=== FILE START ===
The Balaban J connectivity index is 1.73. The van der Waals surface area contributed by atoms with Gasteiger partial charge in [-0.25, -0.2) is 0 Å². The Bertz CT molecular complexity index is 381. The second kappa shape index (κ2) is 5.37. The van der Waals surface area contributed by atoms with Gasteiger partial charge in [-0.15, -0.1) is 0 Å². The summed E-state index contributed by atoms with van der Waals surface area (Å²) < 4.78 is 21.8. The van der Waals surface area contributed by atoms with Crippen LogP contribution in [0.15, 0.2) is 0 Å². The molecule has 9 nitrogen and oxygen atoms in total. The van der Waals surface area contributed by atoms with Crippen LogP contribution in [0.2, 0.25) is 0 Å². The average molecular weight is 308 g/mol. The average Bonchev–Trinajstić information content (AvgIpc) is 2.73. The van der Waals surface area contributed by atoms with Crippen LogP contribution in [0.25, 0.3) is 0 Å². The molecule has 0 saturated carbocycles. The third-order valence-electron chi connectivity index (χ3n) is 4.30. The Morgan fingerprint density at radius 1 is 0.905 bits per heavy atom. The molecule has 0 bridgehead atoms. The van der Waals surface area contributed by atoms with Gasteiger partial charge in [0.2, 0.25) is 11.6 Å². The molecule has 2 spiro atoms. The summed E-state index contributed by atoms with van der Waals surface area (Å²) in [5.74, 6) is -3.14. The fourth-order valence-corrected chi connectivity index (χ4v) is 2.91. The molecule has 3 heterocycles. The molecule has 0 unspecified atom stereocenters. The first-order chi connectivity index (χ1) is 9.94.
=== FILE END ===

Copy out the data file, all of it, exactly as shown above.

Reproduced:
The Balaban J connectivity index is 1.73. The van der Waals surface area contributed by atoms with Gasteiger partial charge in [-0.25, -0.2) is 0 Å². The Bertz CT molecular complexity index is 381. The second kappa shape index (κ2) is 5.37. The van der Waals surface area contributed by atoms with Gasteiger partial charge in [-0.15, -0.1) is 0 Å². The summed E-state index contributed by atoms with van der Waals surface area (Å²) < 4.78 is 21.8. The van der Waals surface area contributed by atoms with Crippen LogP contribution in [0.15, 0.2) is 0 Å². The molecule has 9 nitrogen and oxygen atoms in total. The van der Waals surface area contributed by atoms with Crippen LogP contribution in [0.2, 0.25) is 0 Å². The average molecular weight is 308 g/mol. The average Bonchev–Trinajstić information content (AvgIpc) is 2.73. The van der Waals surface area contributed by atoms with Crippen LogP contribution in [0.25, 0.3) is 0 Å². The molecule has 0 saturated carbocycles. The third-order valence-electron chi connectivity index (χ3n) is 4.30. The Morgan fingerprint density at radius 1 is 0.905 bits per heavy atom. The molecule has 0 bridgehead atoms. The van der Waals surface area contributed by atoms with Gasteiger partial charge in [0.2, 0.25) is 11.6 Å². The molecule has 2 spiro atoms. The summed E-state index contributed by atoms with van der Waals surface area (Å²) in [5.74, 6) is -3.14. The fourth-order valence-corrected chi connectivity index (χ4v) is 2.91. The molecule has 3 heterocycles. The molecule has 0 unspecified atom stereocenters. The first-order chi connectivity index (χ1) is 9.94.